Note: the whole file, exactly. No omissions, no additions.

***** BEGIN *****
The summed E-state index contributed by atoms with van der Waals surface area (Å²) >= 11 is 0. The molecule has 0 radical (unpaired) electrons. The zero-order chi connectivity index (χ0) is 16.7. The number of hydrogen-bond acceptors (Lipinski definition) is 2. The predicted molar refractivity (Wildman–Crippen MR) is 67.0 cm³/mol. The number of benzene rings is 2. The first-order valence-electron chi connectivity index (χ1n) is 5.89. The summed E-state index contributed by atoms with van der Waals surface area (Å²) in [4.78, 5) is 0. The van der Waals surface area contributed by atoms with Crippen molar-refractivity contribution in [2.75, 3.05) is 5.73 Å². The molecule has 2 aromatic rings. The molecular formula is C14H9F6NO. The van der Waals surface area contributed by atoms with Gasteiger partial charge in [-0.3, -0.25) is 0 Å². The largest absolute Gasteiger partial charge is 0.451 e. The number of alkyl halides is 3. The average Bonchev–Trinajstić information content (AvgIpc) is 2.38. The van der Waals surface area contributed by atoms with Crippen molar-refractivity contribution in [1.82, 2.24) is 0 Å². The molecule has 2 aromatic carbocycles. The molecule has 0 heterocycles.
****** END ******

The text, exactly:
The summed E-state index contributed by atoms with van der Waals surface area (Å²) >= 11 is 0. The molecule has 0 radical (unpaired) electrons. The zero-order chi connectivity index (χ0) is 16.7. The number of hydrogen-bond acceptors (Lipinski definition) is 2. The predicted molar refractivity (Wildman–Crippen MR) is 67.0 cm³/mol. The number of benzene rings is 2. The first-order valence-electron chi connectivity index (χ1n) is 5.89. The summed E-state index contributed by atoms with van der Waals surface area (Å²) in [4.78, 5) is 0. The van der Waals surface area contributed by atoms with Crippen molar-refractivity contribution in [2.75, 3.05) is 5.73 Å². The molecule has 2 aromatic rings. The molecular formula is C14H9F6NO. The van der Waals surface area contributed by atoms with Gasteiger partial charge in [-0.3, -0.25) is 0 Å². The largest absolute Gasteiger partial charge is 0.451 e. The number of alkyl halides is 3. The average Bonchev–Trinajstić information content (AvgIpc) is 2.38. The van der Waals surface area contributed by atoms with Crippen molar-refractivity contribution in [1.82, 2.24) is 0 Å². The molecule has 2 aromatic carbocycles. The molecule has 0 heterocycles.